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Data, Manipulated

The US Food and Drug Administration says some data from early testing of Novartis' Zolgensma (onasemnogene abeparvovec-xioi) was manipulated, but the agency says the gene therapy should remain on the market, Reuters reports.

FDA approved Zolgensma in May to treat children under the age of two years shown by genetic testing to have a certain form of spinal muscular atrophy. The one-time treatment, which delivers a working form of the SMN gene, has a list price of $2.1 million.

In a statement, the FDA says AveXis, which was acquired by Novartis in 2018, informed it about a data manipulation issue that could affect the accuracy of the data from the drug's testing in animals that was used to support its biologics license application. It does not, the agency says, affect its evaluation based on human clinical trials. Still, FDA adds that it "is carefully assessing this situation."

Novartis says in its own statement that it is "fully confident in the safety, quality, and efficacy of Zolgensma."

The Wall Street Journal notes, though, the company reported the issue to the FDA after the drug had been approved, even though it was aware of the problem as early as March. The regulators say that had they known earlier, the approval of the drug likely would still have occurred, though after a delay, it adds.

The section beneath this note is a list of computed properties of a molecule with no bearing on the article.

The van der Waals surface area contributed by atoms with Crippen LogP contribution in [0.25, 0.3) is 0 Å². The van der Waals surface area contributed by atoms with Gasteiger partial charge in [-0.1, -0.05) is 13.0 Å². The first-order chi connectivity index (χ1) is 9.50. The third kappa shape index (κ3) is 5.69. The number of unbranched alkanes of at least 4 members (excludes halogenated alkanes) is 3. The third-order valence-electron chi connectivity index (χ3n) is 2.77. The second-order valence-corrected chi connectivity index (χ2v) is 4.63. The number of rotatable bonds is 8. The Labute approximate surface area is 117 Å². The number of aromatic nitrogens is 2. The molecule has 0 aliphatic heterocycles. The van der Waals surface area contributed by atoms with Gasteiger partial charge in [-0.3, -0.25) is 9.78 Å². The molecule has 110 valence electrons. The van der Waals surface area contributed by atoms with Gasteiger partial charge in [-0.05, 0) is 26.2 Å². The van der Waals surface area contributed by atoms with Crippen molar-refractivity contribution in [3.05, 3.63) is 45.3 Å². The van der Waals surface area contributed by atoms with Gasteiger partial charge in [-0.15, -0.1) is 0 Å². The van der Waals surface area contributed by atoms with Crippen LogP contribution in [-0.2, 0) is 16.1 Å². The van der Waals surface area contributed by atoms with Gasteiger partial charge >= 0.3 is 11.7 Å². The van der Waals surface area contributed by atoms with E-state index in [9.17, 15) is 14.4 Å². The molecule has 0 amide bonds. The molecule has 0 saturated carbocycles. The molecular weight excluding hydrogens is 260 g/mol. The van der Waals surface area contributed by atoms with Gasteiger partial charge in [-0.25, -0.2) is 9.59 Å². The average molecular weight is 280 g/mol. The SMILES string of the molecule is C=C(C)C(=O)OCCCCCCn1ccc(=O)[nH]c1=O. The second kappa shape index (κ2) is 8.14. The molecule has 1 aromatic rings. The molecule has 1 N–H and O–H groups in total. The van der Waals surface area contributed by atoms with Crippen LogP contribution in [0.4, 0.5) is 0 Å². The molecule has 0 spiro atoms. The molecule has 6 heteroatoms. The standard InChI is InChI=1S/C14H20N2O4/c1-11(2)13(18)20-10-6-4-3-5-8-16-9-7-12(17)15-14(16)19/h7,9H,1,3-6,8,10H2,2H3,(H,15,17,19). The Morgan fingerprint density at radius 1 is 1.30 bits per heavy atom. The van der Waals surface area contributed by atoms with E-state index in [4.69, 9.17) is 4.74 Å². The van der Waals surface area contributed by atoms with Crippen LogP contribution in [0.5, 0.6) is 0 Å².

Peter Marks, the director of FDA's Center for Biologics Evaluation and Research, says in the statement that the "agency will use its full authorities to take action, if appropriate, which may include civil or criminal penalties."

The Scan

Comfort of Home

The Guardian reports that AstraZeneca is to run more clinical trials from people's homes with the aim of increasing participant diversity.

Keep Under Control

Genetic technologies are among the tools suggested to manage invasive species and feral animals in Australia, Newsweek says.

Just Make It

The New York Times writes that there is increased interest in applying gene synthesis to even more applications.

Nucleic Acids Research Papers on OncoDB, mBodyMap, Genomicus

In Nucleic Acids Research this week: database to analyze large cancer datasets, human body microbe database, and more.